• maternal blood loss
  • - but, shock ? amount of hemorrhage
  • (thromboplastin from decidua placenta
    entered
  • the maternal circulation and incited
    coagulopathy
  • or amnionic embolism)
  • - oliguria caused by inadequate renal
    perfusion
  • response to vigorous treatment

23
  • Differential diagnosis
  • - severe form diagnosis generally is obvious
  • milder or common form difficult
  • - lab diagnostic method
  • detect lesser degree of abruption
    accurately
  • - painless bleeding placenta previa
  • painful bleeding placental abruption
  • ? but, variable state
  • - so, differential diagnosis is not simple
    !!!!!!!!

24
  • Consumptive coagulopathy
  • - most common
  • - hypofibrinogenemia, FDP?, D-dimer?,
  • coagulation factor?
  • ? 30, enough to kill the fetus
  • - major mechanism
  • coagulation intravascularly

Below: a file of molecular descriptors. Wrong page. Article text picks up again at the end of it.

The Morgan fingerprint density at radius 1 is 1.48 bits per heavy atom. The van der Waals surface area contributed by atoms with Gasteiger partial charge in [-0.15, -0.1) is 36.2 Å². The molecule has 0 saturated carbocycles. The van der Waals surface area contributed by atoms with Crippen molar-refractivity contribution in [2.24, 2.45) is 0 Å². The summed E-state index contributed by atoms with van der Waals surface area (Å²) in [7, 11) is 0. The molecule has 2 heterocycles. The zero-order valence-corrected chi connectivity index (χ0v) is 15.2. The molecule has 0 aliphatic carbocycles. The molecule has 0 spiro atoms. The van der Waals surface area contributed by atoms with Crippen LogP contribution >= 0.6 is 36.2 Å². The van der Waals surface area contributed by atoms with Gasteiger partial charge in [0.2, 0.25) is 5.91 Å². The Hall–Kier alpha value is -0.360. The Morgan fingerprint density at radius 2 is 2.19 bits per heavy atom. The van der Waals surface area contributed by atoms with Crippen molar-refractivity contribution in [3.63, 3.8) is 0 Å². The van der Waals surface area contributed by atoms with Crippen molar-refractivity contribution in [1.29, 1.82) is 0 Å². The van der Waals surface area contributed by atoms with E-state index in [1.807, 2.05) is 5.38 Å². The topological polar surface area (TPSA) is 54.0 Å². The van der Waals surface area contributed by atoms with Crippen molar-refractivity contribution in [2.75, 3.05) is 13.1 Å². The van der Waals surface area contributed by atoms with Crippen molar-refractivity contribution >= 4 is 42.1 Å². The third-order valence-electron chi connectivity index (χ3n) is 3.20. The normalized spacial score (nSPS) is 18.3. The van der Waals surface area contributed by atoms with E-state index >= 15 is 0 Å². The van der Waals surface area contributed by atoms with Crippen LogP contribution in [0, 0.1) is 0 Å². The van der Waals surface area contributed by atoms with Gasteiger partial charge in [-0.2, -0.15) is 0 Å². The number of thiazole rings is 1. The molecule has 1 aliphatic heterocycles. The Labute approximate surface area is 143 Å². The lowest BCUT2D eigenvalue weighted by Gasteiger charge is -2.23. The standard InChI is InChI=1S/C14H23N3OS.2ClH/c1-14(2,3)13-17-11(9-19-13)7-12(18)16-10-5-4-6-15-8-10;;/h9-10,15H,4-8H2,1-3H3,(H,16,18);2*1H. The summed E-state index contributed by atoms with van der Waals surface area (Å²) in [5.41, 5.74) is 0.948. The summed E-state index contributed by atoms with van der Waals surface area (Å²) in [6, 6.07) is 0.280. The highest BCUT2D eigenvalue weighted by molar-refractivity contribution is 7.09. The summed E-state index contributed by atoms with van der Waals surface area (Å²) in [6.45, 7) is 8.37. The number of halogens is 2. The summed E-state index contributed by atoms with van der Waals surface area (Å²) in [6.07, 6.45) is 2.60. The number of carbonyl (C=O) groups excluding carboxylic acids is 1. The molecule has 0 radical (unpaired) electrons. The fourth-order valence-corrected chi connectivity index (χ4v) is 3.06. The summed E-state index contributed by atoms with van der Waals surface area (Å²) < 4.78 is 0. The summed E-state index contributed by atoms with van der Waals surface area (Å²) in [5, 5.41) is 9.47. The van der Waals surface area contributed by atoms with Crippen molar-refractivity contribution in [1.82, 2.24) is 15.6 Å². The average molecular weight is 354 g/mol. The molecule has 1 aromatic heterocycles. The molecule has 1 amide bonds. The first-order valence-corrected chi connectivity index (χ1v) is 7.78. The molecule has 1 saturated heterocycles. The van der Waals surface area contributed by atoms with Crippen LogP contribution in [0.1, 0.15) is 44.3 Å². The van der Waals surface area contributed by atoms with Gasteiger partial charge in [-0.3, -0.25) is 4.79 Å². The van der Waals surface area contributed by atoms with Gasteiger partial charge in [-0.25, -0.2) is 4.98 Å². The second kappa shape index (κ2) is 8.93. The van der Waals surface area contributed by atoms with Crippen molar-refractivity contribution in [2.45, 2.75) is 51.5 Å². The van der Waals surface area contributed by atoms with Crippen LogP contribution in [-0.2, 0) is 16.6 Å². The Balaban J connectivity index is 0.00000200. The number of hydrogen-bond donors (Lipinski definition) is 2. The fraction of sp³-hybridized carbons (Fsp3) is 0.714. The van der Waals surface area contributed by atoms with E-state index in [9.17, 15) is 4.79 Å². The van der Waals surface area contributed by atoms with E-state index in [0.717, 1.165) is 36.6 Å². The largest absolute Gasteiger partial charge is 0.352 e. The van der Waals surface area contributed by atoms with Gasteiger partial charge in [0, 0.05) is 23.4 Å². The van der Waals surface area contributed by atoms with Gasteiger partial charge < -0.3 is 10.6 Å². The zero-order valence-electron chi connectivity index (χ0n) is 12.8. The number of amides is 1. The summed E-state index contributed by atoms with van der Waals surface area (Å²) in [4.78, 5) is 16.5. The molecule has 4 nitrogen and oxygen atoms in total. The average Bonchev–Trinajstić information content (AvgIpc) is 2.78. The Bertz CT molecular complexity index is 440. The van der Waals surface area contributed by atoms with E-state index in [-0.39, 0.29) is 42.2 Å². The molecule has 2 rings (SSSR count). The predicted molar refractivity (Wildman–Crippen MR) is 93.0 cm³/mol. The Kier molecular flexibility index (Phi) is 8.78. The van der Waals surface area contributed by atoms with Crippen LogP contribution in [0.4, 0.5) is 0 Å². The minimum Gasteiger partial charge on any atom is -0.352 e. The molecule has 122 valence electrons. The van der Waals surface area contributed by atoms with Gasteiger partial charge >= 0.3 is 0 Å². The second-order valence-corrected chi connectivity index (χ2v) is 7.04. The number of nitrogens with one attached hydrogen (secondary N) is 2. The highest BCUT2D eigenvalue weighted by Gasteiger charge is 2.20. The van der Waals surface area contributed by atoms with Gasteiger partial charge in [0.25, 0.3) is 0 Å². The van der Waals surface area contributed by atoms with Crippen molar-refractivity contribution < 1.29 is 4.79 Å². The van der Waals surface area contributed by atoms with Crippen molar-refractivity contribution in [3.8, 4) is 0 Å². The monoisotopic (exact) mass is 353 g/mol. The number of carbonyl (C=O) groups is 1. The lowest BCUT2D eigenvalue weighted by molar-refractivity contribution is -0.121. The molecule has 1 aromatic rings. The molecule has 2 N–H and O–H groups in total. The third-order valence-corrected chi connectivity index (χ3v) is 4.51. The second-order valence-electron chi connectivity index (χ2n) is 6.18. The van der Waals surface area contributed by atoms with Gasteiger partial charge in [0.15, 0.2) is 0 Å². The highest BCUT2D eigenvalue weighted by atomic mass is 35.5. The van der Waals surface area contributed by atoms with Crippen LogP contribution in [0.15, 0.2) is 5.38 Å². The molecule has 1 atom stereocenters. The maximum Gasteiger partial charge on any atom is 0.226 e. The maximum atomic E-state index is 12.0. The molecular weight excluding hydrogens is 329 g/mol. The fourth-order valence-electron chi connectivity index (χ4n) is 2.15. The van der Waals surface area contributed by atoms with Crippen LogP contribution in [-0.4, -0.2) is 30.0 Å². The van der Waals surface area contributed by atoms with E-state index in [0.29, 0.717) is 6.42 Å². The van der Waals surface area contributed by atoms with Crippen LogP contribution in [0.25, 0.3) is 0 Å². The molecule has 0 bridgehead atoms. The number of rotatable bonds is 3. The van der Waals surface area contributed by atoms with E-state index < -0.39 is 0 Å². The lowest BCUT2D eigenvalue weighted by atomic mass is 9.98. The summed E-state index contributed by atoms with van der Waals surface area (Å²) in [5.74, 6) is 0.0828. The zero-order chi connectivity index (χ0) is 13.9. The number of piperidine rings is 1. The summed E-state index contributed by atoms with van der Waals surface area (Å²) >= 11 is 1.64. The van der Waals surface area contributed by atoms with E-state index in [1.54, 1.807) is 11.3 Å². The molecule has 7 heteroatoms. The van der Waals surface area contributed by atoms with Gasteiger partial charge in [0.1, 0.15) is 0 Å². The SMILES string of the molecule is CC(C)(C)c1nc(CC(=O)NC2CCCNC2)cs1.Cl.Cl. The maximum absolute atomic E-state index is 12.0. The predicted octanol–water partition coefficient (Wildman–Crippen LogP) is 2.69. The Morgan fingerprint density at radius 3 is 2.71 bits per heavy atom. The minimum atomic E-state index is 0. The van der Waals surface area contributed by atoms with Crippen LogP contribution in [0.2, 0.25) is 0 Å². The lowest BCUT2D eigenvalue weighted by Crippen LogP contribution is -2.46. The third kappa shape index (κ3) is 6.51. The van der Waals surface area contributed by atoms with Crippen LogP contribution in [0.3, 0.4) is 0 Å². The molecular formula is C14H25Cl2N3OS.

retroplacentally
  • ? the activation of plasminogen to plasmin
  • ? maintaining patency of the
    microcirculation

25
  • Renal failure
  • - severe form of placental abruption
  • the consequence of massive hemorrhage
  • treatment of hypovolemia is delayed or
    incomplete
  • - with preeclampsia
  • renal vasospasm is likely intensified
  • - proteinuria is common without preeclampsia
  • ? blood crystalloid solution apply !!!!!!

26
  • Couvelaire uterus (uteroplacental apoplexy)
  • - extravasation of blood into the uterine
    musculature
  • and beneath the uterine serosa, broad
    ligament
  • - interfere with uterine contraction
  • severe postpartum hemorrhage
  • but, not an indication for hysterectomy

27
  • Management
  • - depending on gestational age, maternal
    fetal status
  • - blood crystalloid and prompt delivery
  • Expectant management in preterm pregnancy
  • tocolytics, close observation
  • but, fetal distress was seen
  • ? prompt delivery immediate treatment

28
  • Tocolysis
  • tocolysis improved outcome in a highly
    selected
  • group (preterm, partial abruption)
  • Towers and co-workers(1995)